Motif By Tanya

Book Review: Tokyo Firewall by Elizabeth Wilkerson

Contrafish Media, LLC
Published Nov. 13, 2018
343 Pages

Tokyo, the ‘90s. When Alison Crane quit her environmental law practice and followed her hotshot investment banker boyfriend to Japan, she thought they’d only grow closer. But jobless and broke, Alison sits home alone all day-—and most nights—isolated by culture shock, wobbly language skills, and her boyfriend’s ambitions. Desperate for company, she ventures onto the only avenue she has left—the brand-new digital frontier.

Inside the confusing web of cyber chat rooms, Alison is approached by a charming Japanese man, and the two regularly meet online. However, her digital safe haven soon becomes a virtual nightmare when a troll who despises foreigners taunts her with escalating threats of violence. As her predator’s attacks intensify, Alison must parlay her legal smarts and budding computer skills to stand her ground, or she’ll lose her only source of freedom. And maybe her life...- Goodreads

This book was okay. There was and still is a lot of potential for this to be great but overall it was okay.

What made the book okay was Alison really. I understand that this is the ’90s but how this girl was able to do anything on her own as an adult blew my mind. She was extremely naive, no real common sense and didn’t have any ambition to learn the culture or do her own thing. Yeah, she got a computer and joining a chat opened her world, HOWEVER, she had no back bone and it was a bit tough to read.

What I did like about this book was a deep dive into Japan’s dislike for foreign people as well as the racism Black people can’t seem to escape. It was a huge focal point in the novel and Wilkerson did a great job of using it to push the novel. Another thing I liked was the romance and the twist that I have no idea how I missed. Wilkerson sets you up for the obvious and then is like “YOU WOULD HAVE THOUGHT” It was actually done really well and I was surprised.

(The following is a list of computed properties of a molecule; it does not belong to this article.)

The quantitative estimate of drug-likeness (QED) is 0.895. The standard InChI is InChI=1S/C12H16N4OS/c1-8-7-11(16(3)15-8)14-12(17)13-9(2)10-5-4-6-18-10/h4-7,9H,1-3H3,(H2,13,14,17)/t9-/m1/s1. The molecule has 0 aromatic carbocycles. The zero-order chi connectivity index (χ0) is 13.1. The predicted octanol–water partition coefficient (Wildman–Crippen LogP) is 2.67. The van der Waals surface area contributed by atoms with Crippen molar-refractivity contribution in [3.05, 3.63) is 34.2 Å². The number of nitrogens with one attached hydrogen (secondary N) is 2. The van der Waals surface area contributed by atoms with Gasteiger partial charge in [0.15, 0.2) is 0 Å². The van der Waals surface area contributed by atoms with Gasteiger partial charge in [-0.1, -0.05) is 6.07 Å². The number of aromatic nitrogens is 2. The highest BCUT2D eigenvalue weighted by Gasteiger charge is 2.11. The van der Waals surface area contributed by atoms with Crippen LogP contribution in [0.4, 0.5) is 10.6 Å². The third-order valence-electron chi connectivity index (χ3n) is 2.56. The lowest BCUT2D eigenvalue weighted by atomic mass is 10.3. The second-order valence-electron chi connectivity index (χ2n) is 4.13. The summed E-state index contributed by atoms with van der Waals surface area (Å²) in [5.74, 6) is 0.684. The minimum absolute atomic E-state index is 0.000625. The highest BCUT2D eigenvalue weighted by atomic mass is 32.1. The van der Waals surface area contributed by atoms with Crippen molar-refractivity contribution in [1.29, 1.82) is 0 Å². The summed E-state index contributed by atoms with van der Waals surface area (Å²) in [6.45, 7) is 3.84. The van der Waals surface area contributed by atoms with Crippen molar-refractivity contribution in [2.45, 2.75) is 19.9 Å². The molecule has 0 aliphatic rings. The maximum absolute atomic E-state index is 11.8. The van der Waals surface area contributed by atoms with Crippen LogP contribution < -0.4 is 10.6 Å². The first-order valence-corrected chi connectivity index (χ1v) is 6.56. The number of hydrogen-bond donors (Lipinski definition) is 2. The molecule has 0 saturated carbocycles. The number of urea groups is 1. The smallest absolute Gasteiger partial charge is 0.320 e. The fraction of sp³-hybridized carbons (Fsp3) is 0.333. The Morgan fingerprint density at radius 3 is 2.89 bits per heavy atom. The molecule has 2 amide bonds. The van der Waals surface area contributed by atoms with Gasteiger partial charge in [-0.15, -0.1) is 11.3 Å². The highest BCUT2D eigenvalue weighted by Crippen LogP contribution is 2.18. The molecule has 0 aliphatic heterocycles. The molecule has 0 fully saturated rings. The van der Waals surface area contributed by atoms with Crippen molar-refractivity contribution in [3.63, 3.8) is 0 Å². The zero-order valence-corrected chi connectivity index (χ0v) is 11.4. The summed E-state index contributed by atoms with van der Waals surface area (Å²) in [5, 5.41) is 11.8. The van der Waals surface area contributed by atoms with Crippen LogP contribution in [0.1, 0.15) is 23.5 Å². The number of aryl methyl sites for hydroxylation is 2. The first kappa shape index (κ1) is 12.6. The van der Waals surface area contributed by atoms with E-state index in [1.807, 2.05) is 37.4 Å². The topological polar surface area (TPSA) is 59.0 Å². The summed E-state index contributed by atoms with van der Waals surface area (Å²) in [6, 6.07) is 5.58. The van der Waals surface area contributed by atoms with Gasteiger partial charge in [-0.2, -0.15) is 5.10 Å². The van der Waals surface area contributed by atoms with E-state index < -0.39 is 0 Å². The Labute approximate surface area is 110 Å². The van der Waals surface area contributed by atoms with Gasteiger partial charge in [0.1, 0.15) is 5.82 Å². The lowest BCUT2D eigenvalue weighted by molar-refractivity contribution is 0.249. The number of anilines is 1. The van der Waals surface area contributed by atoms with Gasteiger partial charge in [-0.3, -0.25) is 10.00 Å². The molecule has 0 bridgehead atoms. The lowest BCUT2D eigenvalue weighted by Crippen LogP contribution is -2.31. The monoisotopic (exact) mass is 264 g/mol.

The overall novel is slow. Not a whole lot goes on and Alison does a whole lot of whining. However, I like where the author was going with this. The ’90s for Black people was something and I sure it was something more being in a different country.

The ending wasn’t the best. It could have been way stronger but I don’t regret taking the time to read this book. As mentioned earlier, its okay. It could have been better.

2 Pickles

2 comments

  1. Monica Reeds

    I’m sorry that you didn’t like it as much as did, but I agree with all of your points. I did want to give Alison a little shake and tell her to wake up-especially in her personal relationship. Great review!

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